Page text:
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Could you tell us a little bit about your customer profile?
Our set-up in the States is on wholesale. We work with quite large companies with several stores like, Neiman Marcus, Saks Fifth Avenue, Bloomingdales, Nordstrom. We also work with boutiques, reaching approximately 260 shops in the States and 3 in Canada. I think we have a couple of clientele in the Caribbean. We haven’t
really gotten out of the American Continent.

Your products have many celebrity devotees. Do you sometimes give them away so that they would promote?
Angelina Jolie, Jennifer Lopez, Jennifer Aniston, Hillary Clinton, Sandra Bullock, Debrah Messing, Faith Hill, Gwen Stefanie are among some of our celebrity customers. They wear our jewellery in some of their shows. You would think we’re advertising, which is not true. They went out to buy our products from some of our franchisees beyond our knowledge. Angelina Jolie was wearing our jewellery on the cover of of a magazine. I made researches and found out she bought them for herself.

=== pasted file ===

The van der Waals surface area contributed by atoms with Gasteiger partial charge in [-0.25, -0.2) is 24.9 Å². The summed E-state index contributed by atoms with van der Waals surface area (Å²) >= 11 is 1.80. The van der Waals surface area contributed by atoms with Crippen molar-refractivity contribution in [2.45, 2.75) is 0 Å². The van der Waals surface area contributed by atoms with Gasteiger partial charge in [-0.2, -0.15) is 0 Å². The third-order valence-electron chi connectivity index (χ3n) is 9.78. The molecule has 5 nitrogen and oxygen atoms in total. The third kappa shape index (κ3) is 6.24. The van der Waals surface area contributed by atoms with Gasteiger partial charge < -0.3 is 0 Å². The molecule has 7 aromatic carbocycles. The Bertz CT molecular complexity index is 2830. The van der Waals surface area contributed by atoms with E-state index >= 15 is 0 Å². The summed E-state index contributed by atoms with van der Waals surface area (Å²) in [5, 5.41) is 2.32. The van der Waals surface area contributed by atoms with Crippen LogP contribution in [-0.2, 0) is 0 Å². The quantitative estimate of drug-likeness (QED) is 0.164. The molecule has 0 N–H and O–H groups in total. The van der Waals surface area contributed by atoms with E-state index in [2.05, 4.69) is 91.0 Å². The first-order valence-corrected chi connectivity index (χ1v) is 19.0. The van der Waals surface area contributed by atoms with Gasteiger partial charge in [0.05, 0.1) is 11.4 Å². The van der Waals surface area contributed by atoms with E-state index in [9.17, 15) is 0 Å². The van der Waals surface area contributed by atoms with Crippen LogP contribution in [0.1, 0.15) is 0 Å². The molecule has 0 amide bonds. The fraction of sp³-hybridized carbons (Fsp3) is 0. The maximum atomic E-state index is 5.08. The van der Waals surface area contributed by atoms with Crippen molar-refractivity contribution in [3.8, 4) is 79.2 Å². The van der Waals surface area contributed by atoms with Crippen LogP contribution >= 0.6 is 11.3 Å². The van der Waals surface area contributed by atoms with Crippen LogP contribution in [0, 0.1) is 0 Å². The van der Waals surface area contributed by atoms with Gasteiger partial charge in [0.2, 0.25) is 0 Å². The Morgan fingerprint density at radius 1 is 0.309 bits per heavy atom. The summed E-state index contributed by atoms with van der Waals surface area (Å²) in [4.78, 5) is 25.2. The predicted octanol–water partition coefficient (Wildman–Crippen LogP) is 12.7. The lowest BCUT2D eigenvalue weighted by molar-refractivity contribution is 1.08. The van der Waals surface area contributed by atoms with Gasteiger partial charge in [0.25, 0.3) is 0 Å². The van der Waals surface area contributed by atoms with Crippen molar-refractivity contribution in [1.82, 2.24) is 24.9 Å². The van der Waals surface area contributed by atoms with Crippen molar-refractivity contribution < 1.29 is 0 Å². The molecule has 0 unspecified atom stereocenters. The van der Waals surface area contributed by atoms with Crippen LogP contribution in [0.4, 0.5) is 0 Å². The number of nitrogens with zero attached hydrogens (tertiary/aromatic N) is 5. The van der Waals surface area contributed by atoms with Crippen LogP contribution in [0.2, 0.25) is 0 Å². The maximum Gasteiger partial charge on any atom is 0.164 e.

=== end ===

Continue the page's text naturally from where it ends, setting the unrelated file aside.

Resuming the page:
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You haven’t cut your ties with Istanbul while you are in the States?
No, I built my first workshop in Istanbul, everything was here. As I stated earlier, I learnt everything on my own. Later I employed four other people, only to learn more with them along the way. None of them came from the jewellery business. I continued with the same team.

What is your target then? You tried it in Basel for 11 years but not interested in the European market anymore. What about the southeast of Turkey, the Arabic Peninsula?